...where to begin...
Baroque is French taken from the Italian 'barocco', meaning Bizarre. Believe it or not, a lot of the art that happened in the 'baroque' period (mid 16th century to mid 18th century) was considered bizarre. The term baroque, while generally associated with music, actually got it's start with a style of architecture beginning in German and Austria.
Of architecture... in a structural design sense, baroque refers to the emphasis of dramatic, and often highly strained effect and is typically exhibited by bold and elegantly curved forms, elaborate (sometimes to excess) ornamentation, and overall balance of disparate and dis-joined parts. This style was in usage from the mid 16th century to the late 17th century.
Examples of this philosophy can be seen mostly in the larger structures of the time, such as cathedrals (typified by ornate flying buttresses and grotesques) and royal residences (ornamental gateways and bulbous carved furniture).
Of music... The baroque music movement began at the height of the architecture movement, and lasted for about half-a-century after the building style ceased to be popular (late 16th to mid 18th).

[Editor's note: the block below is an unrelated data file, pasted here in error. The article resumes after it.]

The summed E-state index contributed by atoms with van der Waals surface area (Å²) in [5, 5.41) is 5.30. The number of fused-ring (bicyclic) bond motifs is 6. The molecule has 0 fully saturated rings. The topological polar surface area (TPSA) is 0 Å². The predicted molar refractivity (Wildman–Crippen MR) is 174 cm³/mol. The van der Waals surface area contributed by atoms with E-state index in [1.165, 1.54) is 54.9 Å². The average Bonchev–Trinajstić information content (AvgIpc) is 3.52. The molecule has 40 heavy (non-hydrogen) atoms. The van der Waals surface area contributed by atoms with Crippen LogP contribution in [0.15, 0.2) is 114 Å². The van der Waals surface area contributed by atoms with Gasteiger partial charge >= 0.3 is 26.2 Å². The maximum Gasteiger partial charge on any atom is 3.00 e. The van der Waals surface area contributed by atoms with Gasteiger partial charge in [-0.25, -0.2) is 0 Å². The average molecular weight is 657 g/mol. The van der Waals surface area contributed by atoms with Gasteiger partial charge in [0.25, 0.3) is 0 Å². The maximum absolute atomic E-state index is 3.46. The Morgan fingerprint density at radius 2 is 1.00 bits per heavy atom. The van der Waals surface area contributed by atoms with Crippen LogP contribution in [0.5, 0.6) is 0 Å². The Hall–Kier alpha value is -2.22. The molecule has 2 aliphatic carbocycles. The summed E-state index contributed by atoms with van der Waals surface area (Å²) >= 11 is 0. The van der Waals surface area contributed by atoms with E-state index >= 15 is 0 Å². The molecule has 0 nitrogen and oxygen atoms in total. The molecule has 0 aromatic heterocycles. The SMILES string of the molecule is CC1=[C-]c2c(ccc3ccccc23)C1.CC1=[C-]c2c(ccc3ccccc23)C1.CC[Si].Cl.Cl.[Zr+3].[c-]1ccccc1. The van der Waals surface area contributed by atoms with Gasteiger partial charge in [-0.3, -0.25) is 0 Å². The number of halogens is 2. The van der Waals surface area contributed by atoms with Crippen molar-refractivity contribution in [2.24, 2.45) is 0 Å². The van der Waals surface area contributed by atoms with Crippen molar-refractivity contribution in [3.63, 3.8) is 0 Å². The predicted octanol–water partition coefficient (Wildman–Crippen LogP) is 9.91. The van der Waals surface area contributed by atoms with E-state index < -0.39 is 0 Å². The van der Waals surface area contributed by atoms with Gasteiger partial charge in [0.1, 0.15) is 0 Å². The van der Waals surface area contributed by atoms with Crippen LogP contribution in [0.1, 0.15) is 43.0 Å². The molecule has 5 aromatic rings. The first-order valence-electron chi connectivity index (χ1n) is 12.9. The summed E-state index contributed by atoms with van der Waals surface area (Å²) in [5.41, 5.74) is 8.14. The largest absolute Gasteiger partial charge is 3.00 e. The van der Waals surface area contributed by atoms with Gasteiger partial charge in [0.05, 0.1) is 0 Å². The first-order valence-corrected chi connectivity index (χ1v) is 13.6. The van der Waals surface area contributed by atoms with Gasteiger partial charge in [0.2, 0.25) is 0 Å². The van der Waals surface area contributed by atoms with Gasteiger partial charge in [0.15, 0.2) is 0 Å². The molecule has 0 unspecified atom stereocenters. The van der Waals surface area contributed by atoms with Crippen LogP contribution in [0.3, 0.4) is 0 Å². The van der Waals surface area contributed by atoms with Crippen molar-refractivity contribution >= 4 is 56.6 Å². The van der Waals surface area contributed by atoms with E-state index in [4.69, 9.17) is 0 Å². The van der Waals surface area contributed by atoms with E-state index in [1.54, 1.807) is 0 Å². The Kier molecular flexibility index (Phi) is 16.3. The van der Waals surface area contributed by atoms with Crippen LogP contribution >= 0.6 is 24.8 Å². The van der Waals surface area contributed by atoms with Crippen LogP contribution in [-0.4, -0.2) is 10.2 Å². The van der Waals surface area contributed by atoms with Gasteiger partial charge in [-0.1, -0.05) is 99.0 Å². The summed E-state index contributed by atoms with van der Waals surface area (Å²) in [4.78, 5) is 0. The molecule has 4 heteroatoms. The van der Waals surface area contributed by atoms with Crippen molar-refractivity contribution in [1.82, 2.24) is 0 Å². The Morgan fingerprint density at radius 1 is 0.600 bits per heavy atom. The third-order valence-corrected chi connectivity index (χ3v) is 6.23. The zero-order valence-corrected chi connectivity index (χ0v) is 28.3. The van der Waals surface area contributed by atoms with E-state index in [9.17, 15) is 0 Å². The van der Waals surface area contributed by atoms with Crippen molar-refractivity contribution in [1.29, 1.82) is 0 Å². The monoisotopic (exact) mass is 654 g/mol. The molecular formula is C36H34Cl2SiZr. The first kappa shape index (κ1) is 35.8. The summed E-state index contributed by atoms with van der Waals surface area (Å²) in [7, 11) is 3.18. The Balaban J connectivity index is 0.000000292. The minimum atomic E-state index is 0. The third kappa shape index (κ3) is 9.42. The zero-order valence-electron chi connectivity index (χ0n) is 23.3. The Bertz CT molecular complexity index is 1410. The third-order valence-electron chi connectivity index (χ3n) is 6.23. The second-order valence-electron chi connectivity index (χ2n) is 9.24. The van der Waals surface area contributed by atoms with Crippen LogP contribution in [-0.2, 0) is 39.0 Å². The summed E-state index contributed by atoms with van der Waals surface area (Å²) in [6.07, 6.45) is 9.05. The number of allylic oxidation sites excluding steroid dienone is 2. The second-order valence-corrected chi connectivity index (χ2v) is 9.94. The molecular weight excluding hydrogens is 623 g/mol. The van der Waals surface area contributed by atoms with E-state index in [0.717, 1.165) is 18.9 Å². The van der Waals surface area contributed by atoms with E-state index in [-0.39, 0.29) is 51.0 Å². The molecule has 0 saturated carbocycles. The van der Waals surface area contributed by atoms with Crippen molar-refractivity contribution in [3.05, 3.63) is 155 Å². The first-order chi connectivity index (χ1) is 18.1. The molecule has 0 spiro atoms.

Strictly speaking, baroque music follows the lines of being polyphonic and utilizing complex and elaborate music ornamentation and contrasting styles to the point of being a dramatic piece in and of itself.
Prior to this revival, the concepts of a 'solo', 'harmony' or 'concerto grosso' were not widely used. It was during this period that things such as symphonies, as we know them today, came about. Before this was the era of chamber music where each piece was small, elegant, to the point and most importantly, separate. In the baroque period we begin to see the idea of all pieces in a suite flowing into each other, almost as one gigantic composure.
Many of the old masters did the majority of their life's' work during this period: J. S. Bach, Antonio Vivaldi and Georg Friedrich Händel but to name a few.
It is sad to say, though, that after this period ended, many people began to use the term 'baroque' as a pejorative term to signify something as 'old', 'dated' or 'eccentric', when what is really should still mean is 'bizarre'.
the Baroque Music Home Page (baroque-music.com)